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Hi All. I am looking to put a cargo box on the roof. After doing some research I came across a few pretty cool roof top tents that doubled as cargo box or provides crossbars on top to mount a cargo box. For our use case the RTT idea is at least worth looking into... I am a bit confused about the practicality of RTTs because they weigh so much. It seems to render the roof useless...

Tepui has a model that they advertise as cargo box in addition to a tent - Hybox The unit itself weight 150lbs which only leaves 15lb of cargo weight if using the factory rails.

Roofnest has a similar product - Sandpiper. The unit weighs 140lb and they advertise with the tent closed it can support mounted gear up to 100lbs.

So my questions are:

1. The factory rails only support 165lb, what are other options if I wanted to support 250lbs of dynamic weight?
2. Has anyone removed the factory rails and replaced them with other hardware?
3. What is the most weight that the passport roof can support (static and dynamic)?
4. What is the maximum dynamic weight that will not compromise the safety (roll risk) when driving at highway speeds 90 MPH.
5. Does anyone have any other suggestions or want to share their roof setups regarding cargo boxes, aftermarket rails, or RTTs?
 

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I'm going to be in the market for an SUV that does well off road. The Passport seems worth considering. But as with the original poster, I'm interested in likely putting a roof top tent on it. I'd like a rack mount which could handle close to or beyond 200 lbs dynamic and at least 400 lbs static. Is anything like that available for the Passport?
 

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I have the same question about a rooftop tent. I myself weigh 165 lbs, so right there I'm at the weight limit for the Passport roof rails. I suppose I could spread out my sleeping bag on the roof... hehe... but sure would like to know if there's a set-up out there for a functional roof-top tent for the Passport. Did you discover any options in the 6 months since you originally posted?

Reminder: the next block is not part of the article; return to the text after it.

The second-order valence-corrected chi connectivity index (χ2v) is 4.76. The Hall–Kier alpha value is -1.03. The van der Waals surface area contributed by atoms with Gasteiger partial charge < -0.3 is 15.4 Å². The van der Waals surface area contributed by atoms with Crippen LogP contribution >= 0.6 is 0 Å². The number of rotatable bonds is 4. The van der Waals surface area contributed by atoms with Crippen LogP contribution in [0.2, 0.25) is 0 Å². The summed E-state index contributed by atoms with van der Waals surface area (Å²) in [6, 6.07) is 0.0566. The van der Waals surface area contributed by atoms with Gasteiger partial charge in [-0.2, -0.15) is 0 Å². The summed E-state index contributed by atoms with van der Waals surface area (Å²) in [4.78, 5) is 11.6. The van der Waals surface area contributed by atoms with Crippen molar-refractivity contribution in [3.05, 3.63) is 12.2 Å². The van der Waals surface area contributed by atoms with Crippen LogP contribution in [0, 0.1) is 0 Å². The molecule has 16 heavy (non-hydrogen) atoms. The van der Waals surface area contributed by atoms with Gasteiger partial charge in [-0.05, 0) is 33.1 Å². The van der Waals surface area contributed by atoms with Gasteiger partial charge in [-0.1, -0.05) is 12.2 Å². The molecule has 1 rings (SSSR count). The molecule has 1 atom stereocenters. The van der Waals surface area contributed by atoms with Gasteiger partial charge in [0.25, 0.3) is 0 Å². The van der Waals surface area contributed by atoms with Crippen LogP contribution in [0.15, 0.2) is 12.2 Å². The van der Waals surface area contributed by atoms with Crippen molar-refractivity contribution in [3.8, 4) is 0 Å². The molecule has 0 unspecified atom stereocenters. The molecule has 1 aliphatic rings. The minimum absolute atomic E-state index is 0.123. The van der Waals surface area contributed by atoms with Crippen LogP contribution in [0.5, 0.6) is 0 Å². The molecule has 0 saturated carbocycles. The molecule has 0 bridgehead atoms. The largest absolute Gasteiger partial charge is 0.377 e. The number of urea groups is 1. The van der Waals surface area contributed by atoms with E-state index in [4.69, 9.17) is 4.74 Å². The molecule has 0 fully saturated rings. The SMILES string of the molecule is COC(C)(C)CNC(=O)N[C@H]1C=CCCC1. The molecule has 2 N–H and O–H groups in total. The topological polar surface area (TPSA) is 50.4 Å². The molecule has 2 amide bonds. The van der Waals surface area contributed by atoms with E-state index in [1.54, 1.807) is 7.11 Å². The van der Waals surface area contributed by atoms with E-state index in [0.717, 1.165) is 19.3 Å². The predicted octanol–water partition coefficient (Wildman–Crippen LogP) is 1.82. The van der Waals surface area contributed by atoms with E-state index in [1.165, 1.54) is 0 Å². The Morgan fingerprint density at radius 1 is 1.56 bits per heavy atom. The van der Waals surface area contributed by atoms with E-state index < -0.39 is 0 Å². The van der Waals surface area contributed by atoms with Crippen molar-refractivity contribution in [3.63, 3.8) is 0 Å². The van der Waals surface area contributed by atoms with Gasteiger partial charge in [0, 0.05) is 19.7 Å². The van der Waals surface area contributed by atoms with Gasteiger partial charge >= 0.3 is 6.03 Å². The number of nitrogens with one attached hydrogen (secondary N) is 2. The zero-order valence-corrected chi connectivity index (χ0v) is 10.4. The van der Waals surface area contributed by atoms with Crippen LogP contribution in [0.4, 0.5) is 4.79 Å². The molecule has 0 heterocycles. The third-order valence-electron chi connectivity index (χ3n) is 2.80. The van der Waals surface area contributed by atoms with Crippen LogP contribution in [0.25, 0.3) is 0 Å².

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As you mentioned - 165 pounds is the roofs limit. Alternatively you can sleep in the car, on the ground or get a pull along camper that's within the PPs towing limitations; or visit a Holiday Inn Express for their hot showers /full toilet amenities and free continental breakfasts.

Back in the 70's I slept in the car (and peed in the woods) but eventually I changed that lifestyle to a tent on the ground, employing both mattress pads/ sleeping bags. Several years later I tried a lightweight manual crank up camper (my fathers - RIP) followed by (my own) an electric/hydralic lift HiLo camper, both equipped with refrigerators and port o potties. Then a 32' Jayco fifth - eventually replaced by a 42' Heartland fifth, both w/ useable showers and toilets. Needless to say these larger/ heavier options required an expensive larger tow vehicle.

In my opinion each step was an improvement in comfort. However ... when I consider all of the expenses associated with a fifth wheel/ a heavy tow vehicle, poor fuel efficiency and campground limitations due to the physical size of my current unit - I would suggest you stick with EITHER a hotel or accept the limitations of a small/ lightweight bumper pull camper.
 

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As you mentioned - 165 pounds is the roofs limit. Alternatively you can sleep in the car, on the ground or get a pull along camper that's within the PPs towing limitations; or visit a Holiday Inn Express for their hot showers /full toilet amenities and free continental breakfasts.

Back in the 70's I slept in the car (and peed in the woods) but eventually I changed that lifestyle to a tent on the ground, employing both mattress pads/ sleeping bags. Several years later I tried a lightweight manual crank up camper (my fathers - RIP) followed by (my own) an electric/hydralic lift HiLo camper, both equipped with refrigerators and port o potties. Then a 32' Jayco fifth - eventually replaced by a 42' Heartland fifth, both w/ useable showers and toilets. Needless to say these larger/ heavier options required an expensive larger tow vehicle.

In my opinion each step was an improvement in comfort. However ... when I consider all of the expenses associated with a fifth wheel/ a heavy tow vehicle, poor fuel efficiency and campground limitations due to the physical size of my current unit - I would suggest you stick with EITHER a hotel or accept the limitations of a small/ lightweight bumper pull camper.
Thanks for the good analysis Wrascal... yes I had crossed all those bridges in my mind about towing a 5th wheel or other trailer, and figured as you did that it only makes sense if that is your preferred way to travel. Otherwise you’re not saving any money, and way more hassle. Still mildly disappointed the roof tent idea is not as easy as I thought it might be with the Passport, but no great loss.
 
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